Get out the microscope, because we’re going through this poem line-by-line.
I was a child and she was a child,
In this kingdom by the sea:
But we loved with a love that was more than love--
I and my Annabel Lee;
With a love that the winged seraphs of heaven
Coveted her and me.
- In this stanza the speaker lets us know that both he and Annabel Lee were young when this happened. Not teenagers even, but kids: "I was a child and she was a child."
- This lets us know just how rare and special their love was, but it also tips us off that maybe there's something not quite right here.
- He also repeats the line: "in the kingdom by the sea." This reminds us where we are, but also creates the hypnotic, repeating effect that Poe loves.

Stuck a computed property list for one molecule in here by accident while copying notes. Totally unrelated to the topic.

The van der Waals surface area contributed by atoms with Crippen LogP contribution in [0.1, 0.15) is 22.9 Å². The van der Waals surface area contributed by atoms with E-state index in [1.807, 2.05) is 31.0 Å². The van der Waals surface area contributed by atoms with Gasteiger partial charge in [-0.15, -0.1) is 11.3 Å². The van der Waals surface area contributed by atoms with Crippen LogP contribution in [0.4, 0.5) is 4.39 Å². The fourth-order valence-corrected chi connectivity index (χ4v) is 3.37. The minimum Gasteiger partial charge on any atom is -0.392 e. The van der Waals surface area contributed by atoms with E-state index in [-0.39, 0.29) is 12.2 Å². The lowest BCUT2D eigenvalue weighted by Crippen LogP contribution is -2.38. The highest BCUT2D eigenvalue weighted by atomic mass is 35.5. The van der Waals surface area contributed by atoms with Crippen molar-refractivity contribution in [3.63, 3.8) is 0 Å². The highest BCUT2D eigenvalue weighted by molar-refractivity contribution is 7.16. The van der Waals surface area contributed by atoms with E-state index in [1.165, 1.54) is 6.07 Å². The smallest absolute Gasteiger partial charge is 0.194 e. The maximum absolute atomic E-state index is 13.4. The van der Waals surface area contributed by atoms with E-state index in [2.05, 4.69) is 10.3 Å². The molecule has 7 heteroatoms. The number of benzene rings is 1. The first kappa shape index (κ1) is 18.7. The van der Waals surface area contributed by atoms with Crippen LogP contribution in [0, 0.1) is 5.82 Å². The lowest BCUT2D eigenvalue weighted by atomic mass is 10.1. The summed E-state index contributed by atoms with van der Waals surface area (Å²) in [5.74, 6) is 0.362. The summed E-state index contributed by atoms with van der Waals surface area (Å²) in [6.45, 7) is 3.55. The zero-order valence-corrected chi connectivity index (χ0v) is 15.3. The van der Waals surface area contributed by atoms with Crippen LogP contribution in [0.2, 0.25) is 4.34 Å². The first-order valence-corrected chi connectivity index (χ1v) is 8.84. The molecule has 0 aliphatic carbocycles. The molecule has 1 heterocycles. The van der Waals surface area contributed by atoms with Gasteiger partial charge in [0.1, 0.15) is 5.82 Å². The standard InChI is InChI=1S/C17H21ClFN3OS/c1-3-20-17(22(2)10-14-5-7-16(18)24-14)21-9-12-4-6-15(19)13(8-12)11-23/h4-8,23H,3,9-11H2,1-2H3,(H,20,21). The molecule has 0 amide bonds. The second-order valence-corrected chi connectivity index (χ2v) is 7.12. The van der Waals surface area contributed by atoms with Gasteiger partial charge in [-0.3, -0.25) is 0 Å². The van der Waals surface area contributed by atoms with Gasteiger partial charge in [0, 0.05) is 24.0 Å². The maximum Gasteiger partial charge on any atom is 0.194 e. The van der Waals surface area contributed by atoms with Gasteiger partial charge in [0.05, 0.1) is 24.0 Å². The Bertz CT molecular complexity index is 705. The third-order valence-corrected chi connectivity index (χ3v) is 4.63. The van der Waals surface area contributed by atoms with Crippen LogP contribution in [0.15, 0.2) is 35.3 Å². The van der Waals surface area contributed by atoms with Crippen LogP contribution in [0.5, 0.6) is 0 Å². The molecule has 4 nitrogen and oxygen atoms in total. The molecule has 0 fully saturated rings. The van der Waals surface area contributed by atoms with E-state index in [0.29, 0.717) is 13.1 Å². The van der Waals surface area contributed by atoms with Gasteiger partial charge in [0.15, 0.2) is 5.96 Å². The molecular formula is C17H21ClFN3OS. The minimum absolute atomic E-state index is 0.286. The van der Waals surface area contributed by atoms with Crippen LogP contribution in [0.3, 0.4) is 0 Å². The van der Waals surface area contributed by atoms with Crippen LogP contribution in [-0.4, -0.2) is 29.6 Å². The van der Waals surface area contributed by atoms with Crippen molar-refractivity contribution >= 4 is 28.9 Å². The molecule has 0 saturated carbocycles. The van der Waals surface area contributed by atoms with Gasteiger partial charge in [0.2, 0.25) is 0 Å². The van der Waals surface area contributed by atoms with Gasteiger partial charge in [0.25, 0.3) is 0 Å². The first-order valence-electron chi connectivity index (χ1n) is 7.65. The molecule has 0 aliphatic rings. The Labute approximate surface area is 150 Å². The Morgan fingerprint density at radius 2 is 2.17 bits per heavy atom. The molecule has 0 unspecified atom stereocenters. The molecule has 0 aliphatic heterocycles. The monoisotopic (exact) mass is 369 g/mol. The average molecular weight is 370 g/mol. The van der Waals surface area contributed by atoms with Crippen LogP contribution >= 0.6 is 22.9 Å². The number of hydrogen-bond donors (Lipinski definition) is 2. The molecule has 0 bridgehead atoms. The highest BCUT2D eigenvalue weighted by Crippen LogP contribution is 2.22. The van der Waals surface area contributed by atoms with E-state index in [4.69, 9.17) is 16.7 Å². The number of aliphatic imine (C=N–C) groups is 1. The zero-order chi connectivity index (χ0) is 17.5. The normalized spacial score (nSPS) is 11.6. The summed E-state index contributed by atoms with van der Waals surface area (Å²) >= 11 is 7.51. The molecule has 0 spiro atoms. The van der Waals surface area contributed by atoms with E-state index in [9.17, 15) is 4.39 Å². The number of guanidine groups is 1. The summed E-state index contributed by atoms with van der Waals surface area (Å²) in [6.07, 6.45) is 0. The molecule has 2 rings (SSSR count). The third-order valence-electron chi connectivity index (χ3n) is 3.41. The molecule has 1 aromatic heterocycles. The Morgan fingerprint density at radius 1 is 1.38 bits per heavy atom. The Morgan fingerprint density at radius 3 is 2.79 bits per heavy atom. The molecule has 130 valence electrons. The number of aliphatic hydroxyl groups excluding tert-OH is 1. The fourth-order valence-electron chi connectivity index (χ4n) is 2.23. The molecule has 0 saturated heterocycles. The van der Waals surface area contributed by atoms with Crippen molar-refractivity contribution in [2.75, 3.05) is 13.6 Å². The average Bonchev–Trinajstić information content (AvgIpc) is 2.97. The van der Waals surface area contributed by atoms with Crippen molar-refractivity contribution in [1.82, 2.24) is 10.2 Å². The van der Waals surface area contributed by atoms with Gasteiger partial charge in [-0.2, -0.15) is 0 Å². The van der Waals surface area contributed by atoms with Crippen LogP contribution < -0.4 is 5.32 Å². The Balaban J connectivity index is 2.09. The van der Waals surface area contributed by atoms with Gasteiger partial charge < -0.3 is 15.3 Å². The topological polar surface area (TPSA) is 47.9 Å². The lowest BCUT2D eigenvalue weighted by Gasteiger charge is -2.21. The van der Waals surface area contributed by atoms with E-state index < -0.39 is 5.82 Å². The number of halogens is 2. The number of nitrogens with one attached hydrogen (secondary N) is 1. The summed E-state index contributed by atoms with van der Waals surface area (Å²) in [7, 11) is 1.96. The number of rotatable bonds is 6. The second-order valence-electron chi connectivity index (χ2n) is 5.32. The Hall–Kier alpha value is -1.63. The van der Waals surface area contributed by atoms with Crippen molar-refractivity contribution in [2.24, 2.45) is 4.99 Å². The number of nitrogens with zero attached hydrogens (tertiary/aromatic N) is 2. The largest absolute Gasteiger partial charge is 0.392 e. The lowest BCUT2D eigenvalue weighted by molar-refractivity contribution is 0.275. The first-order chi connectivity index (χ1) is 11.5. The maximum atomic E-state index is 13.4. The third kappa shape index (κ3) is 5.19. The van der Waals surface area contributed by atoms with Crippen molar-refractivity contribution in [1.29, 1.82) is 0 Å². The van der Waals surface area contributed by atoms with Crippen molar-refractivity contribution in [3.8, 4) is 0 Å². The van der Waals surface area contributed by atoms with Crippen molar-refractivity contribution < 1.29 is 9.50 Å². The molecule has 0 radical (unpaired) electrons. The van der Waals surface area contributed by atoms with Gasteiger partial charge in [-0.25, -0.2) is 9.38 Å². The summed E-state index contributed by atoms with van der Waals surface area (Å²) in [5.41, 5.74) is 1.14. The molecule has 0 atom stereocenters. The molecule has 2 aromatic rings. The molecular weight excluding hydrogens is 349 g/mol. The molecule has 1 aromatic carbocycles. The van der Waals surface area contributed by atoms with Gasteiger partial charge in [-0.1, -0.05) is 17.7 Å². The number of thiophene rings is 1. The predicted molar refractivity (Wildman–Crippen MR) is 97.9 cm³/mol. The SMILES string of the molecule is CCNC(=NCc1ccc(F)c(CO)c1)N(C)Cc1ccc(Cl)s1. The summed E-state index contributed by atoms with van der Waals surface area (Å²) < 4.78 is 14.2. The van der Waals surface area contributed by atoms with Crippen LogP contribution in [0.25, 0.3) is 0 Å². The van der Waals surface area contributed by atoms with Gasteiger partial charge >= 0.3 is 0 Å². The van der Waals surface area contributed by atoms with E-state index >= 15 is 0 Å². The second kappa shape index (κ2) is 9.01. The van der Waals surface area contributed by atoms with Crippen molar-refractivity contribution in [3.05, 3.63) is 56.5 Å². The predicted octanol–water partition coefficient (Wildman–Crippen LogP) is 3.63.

- It's the same trick he uses in the next line, when he tells us that he and Annabel "loved with a love that was more than love." He wants to let us know that their love was special and intense, even though they were so young.
- So, the speaker uses the word love three times in the same line, which is a pretty gutsy move for a poet.
- This love was apparently so amazingly strong that the "seraphs" (that's just a fancy word for "angels") in heaven noticed them.
- In fact, these angels apparently "coveted" the two young lovers. That's a kind of tricky word, but an important one for this poem. To covet means to want something really badly, usually something that doesn't belong to you. This is a strange feeling for angels to have, since it's definitely not a holy emotion. It's also our first hint that things might not turn out so well for these two kids.